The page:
At Home with the Langobards

Thrasimund I

In 661, as his earthly path was drawing to an end, King Aripert I divided the kingdom between his two sons, Perctarit and Godebert. This procedure remained unique in Longobard history. While Godebert resided in Pavia, Perctarit chose Milan, the ancient capital, as his seat. Serious conflicts soon arose between the two, and Godepert asked Garibald, duke of Turin, to intercede for the help of Grimoald, duke of Benevento.

In reality, the latter took advantage of the contrast between the two kings and their political and military inferiority to conquer the kingdom. Having ordained his son Romuald as duke at Benevento, he set out north with a well-chosen army, and in all the cities through which he passed he gathered friends and allies around him to conquer the kingdom. He sent Thrasimund, Count of Capua (662) to the duchies of Spoleto and Tuscia to recruit more troops.

Paul the Deacon, in his Historia Langobardorum, recounts that Grimoald, during his march towards Pavia, gathered countless supporters and “Thrasimund came to meet him on the Via Emilia with many partisans. When he reached Piacenza and found himself at the head of a large army, Grimoald sent Garibald, whom Godepert had sent as a messenger, to Pavia to announce his arrival”.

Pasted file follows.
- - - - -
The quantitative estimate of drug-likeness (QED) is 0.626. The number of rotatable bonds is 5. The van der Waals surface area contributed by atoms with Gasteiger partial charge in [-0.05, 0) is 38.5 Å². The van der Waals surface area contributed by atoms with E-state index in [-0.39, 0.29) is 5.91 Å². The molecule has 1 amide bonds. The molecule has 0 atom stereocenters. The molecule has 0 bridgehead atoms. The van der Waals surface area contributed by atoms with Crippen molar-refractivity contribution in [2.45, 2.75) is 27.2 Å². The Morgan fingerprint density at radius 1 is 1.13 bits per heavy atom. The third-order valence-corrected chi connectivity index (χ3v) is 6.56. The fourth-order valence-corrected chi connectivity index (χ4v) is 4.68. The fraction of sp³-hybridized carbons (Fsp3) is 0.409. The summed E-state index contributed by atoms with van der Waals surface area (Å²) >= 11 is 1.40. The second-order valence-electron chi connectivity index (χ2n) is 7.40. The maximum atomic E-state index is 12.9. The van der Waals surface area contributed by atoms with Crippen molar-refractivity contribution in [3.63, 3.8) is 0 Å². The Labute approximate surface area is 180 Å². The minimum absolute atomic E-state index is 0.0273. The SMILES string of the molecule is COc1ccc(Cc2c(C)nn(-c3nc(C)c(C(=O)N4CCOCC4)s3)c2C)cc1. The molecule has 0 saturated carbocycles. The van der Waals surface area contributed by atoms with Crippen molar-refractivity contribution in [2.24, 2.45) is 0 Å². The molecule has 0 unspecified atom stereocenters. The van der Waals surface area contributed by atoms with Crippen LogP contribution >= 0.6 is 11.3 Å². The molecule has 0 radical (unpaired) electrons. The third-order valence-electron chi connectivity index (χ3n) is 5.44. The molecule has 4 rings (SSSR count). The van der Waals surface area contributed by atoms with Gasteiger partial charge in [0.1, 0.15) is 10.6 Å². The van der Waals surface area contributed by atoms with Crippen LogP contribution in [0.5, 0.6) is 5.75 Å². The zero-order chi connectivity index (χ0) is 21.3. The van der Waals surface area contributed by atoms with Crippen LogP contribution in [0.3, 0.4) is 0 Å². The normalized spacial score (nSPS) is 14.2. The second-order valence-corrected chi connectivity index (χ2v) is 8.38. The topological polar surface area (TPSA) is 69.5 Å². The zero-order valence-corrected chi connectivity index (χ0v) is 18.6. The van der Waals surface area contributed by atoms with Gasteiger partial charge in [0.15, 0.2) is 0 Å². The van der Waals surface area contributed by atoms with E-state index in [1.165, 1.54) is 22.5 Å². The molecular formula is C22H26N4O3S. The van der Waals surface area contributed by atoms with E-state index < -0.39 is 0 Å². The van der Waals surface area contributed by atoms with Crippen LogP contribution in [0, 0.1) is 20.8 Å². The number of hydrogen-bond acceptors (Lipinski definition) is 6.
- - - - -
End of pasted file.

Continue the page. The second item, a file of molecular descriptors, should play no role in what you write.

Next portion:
At the sight of the large army, young king Godepert was not at all frightened and, on Garibald’s advice, decided to host Grimoald in the royal palace, also because the duke of Benevento ‘came at the invitation of the king and was to marry his sister’.

In reality, Grimoald stabbed the young king at the first opportunity and also ousted Perctarit.

“As soon as he took up residence in the kingdom, Grimoald married in Pavia the daughter of King Aripert who had been promised to him by the late Godepert, then sent the army that had helped him seize the kingdom back to Benevento and laden with gifts, keeping some of them close to him and assigning them vast possessions”.
In gratitude for his loyalty, he granted Thrasimund the hand of one of his two daughters and the crown of the Duchy of Spoleto (in 663, probably in June).
Nothing is known of Thrasimund’s rule over Spoleto, which lasted about forty years, except that he shared the office with his brother Wachilapius.
Paul the Deacon uses the adverb pariter to indicate this co-management and does not give any indication of a territorial division.
Terminus ad quem of Thrasimund’s death is 703, when he was succeeded by his son Faroald II.

Happy Monday with the Langobards!


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